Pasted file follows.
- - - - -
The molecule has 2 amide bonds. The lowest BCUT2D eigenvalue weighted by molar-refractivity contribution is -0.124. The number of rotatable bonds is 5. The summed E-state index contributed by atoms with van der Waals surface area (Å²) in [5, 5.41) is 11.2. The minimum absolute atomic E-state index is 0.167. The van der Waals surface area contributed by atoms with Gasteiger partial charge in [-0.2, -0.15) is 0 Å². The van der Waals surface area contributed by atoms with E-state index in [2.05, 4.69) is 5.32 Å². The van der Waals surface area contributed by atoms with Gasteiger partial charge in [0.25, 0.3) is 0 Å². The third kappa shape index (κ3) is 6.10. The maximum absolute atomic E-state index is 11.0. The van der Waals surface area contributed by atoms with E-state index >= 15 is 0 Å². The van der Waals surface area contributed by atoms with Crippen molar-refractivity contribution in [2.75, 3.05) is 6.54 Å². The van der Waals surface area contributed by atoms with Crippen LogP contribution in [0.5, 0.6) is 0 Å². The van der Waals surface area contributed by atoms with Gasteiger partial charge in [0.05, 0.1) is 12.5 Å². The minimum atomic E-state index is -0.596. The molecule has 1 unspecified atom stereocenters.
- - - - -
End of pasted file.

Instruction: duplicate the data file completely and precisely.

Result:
The molecule has 2 amide bonds. The lowest BCUT2D eigenvalue weighted by molar-refractivity contribution is -0.124. The number of rotatable bonds is 5. The summed E-state index contributed by atoms with van der Waals surface area (Å²) in [5, 5.41) is 11.2. The minimum absolute atomic E-state index is 0.167. The van der Waals surface area contributed by atoms with Gasteiger partial charge in [-0.2, -0.15) is 0 Å². The van der Waals surface area contributed by atoms with E-state index in [2.05, 4.69) is 5.32 Å². The van der Waals surface area contributed by atoms with Gasteiger partial charge in [0.25, 0.3) is 0 Å². The third kappa shape index (κ3) is 6.10. The maximum absolute atomic E-state index is 11.0. The van der Waals surface area contributed by atoms with E-state index >= 15 is 0 Å². The van der Waals surface area contributed by atoms with Crippen molar-refractivity contribution in [2.75, 3.05) is 6.54 Å². The van der Waals surface area contributed by atoms with Crippen LogP contribution in [0.5, 0.6) is 0 Å². The van der Waals surface area contributed by atoms with Gasteiger partial charge in [0.05, 0.1) is 12.5 Å². The minimum atomic E-state index is -0.596. The molecule has 1 unspecified atom stereocenters.